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Still spritely at 82 and with a constant twinkle in her eye, Ogino-san was a respected tea ceremony master who introduced me to the art of shojin ryori when I was living in a small rural village in the mountains of Japan. Carrying on the tradition of her family who had been in the village since ancient times, Ogino-san specialised in preparing the cuisine that accompanies tea ceremony called ‘cha-kaiseki,’ which is the cuisine that so influenced both the international macrobiotic movement and also French nouvelle cuisine. In the village there were always seasonal festivals and all of them were centred around the village temple and all of them involved elaborate preparations of appropriate seasonal foods.

On one particular day that made a deep impression on me, the ancient weeping cherry tree in front of the temple was a cascade of pale pink as the women of the village gathered to prepare the boxed lunches for the hundred or so villagers who would be coming for the Spring Festival that afternoon. It was a fresh sunny day and we were all laughing and chatting, eagerly looking forward to the day’s celebrations. But before we started, we stood in reverent silence as Ogino-san slowly and gracefully prepared five beautiful dishes of special treats and placed them carefully onto a red lacquer tray, all the while chanting prayers in a practiced melodic voice. On this tray was the food to be offered before the festivities began at the altar of Kannon, the deity of compassion and the principle deity enshrined in the temple.

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After placing the tray on the altar, Ogino-san bowed low towards the image of Kannon, with her hands clasped in silent prayer, after a few minutes, she turned to us all and with a big smile and clap of her hands ordered our return to the kitchen to begin preparing the festival food under her watchful eye. Although the mood was very upbeat and rowdy, there was a calmness and a reverence about the way we proceeded that had been affected by witnessing Ogino-san’s ritual preparation of the altar tray. I suddenly became aware that preparing the food for the villagers and then offering it to them also formed a part of this ongoing sacred act of serving food. And the food really did taste so much better when prepared with this awareness!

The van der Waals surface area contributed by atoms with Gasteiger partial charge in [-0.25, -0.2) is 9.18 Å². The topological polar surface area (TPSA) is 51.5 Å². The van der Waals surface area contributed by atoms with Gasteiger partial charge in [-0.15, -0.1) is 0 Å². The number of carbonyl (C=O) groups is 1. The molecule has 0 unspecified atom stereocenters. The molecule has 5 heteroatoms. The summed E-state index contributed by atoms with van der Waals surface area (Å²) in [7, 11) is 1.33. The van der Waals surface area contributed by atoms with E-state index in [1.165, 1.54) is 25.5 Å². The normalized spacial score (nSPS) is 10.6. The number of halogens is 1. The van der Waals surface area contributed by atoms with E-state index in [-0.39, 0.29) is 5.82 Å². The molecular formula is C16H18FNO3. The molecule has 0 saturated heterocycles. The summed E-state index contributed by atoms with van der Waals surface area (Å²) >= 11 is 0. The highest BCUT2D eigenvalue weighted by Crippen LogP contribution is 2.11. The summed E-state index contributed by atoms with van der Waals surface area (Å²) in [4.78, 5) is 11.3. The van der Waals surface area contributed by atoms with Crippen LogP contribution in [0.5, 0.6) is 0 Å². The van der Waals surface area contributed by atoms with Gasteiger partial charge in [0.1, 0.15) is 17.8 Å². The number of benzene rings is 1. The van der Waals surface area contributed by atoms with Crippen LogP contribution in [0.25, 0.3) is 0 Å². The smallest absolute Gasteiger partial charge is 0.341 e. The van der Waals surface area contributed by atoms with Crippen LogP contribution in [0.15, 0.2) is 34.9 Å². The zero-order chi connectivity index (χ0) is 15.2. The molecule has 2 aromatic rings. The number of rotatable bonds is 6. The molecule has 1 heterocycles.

This event made a deep impression on me and I began helping Ogino-san in the temple kitchen several times a week, even though at that time I wasn’t really interested in Buddhism in a religious way. As well as learning about the way that food is prepared for offering on the Kannon altar, I began to learn the principles of Zen cuisine that completely changed the way I viewed cooking and eating.

In later years, while training to becoming a Buddhist priest myself in the temple village of Koyasan, I spent a lot of time working in the temple kitchen, where continued to learn about shojin ryori under the guidance of the temple chef, Kinoshita-san. Shojin ryori is considered an important cultural heritage in the mountain village of Koyasan, a World Heritage listed site in the mountains south of Osaka, with several hundred temples, many of which provide accommodation for pilgrims and visitors to the village. The preparation, serving and eating of food is an important mediation practice that involves a deep awareness of all the elements that have combined to bring this moment of eating to fruition, including all the people who worked to get the ingredients to the temple kitchen and even the sunshine, earth, rain and bugs for helping the food to grow. It is a deep philosophy of living. The lessons I acquired from my teachers, and the knowledge I continue to gain by translating the books and websites of shojin ryori specialists in Japan is what I would like to share with you in this blog. Itadakimasu! Bon Appetit!

Monks serving shojin ryori at Koyasan

Monks serving shojin ryori at Koyasan